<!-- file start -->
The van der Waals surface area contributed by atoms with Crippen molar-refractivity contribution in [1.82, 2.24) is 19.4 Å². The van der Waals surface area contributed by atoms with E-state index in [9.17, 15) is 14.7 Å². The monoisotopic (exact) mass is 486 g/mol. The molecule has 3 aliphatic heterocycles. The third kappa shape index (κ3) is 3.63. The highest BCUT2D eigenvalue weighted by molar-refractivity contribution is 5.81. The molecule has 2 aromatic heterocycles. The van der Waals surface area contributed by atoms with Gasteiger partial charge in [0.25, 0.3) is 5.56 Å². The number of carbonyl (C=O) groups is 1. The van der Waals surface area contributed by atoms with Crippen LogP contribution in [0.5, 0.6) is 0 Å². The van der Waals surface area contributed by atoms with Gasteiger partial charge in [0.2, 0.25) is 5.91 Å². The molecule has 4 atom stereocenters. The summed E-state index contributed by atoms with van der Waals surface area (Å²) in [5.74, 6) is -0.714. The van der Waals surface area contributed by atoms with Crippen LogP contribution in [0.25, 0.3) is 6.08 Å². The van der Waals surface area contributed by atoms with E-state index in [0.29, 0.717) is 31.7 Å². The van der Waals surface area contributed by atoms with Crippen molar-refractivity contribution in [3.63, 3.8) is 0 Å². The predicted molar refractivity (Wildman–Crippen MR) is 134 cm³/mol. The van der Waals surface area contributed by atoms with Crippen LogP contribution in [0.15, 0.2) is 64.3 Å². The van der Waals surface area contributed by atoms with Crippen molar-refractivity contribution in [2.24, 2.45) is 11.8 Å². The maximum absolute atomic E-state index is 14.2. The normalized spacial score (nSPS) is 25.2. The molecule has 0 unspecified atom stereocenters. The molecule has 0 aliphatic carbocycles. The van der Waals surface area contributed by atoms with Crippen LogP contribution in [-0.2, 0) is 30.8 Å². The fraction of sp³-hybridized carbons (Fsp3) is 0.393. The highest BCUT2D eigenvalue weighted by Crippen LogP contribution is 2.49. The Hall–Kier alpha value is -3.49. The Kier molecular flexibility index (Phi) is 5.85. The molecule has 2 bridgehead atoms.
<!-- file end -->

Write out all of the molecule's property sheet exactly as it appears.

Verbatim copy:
The van der Waals surface area contributed by atoms with Crippen molar-refractivity contribution in [1.82, 2.24) is 19.4 Å². The van der Waals surface area contributed by atoms with E-state index in [9.17, 15) is 14.7 Å². The monoisotopic (exact) mass is 486 g/mol. The molecule has 3 aliphatic heterocycles. The third kappa shape index (κ3) is 3.63. The highest BCUT2D eigenvalue weighted by molar-refractivity contribution is 5.81. The molecule has 2 aromatic heterocycles. The van der Waals surface area contributed by atoms with Gasteiger partial charge in [0.25, 0.3) is 5.56 Å². The number of carbonyl (C=O) groups is 1. The van der Waals surface area contributed by atoms with Crippen LogP contribution in [0.5, 0.6) is 0 Å². The van der Waals surface area contributed by atoms with Gasteiger partial charge in [0.2, 0.25) is 5.91 Å². The molecule has 4 atom stereocenters. The summed E-state index contributed by atoms with van der Waals surface area (Å²) in [5.74, 6) is -0.714. The van der Waals surface area contributed by atoms with Crippen LogP contribution in [0.25, 0.3) is 6.08 Å². The van der Waals surface area contributed by atoms with E-state index in [0.29, 0.717) is 31.7 Å². The van der Waals surface area contributed by atoms with Crippen molar-refractivity contribution in [3.63, 3.8) is 0 Å². The predicted molar refractivity (Wildman–Crippen MR) is 134 cm³/mol. The van der Waals surface area contributed by atoms with Crippen LogP contribution in [0.15, 0.2) is 64.3 Å². The van der Waals surface area contributed by atoms with Crippen molar-refractivity contribution in [2.24, 2.45) is 11.8 Å². The maximum absolute atomic E-state index is 14.2. The normalized spacial score (nSPS) is 25.2. The molecule has 0 unspecified atom stereocenters. The molecule has 0 aliphatic carbocycles. The van der Waals surface area contributed by atoms with Crippen LogP contribution in [-0.2, 0) is 30.8 Å². The fraction of sp³-hybridized carbons (Fsp3) is 0.393. The highest BCUT2D eigenvalue weighted by Crippen LogP contribution is 2.49. The Hall–Kier alpha value is -3.49. The Kier molecular flexibility index (Phi) is 5.85. The molecule has 2 bridgehead atoms.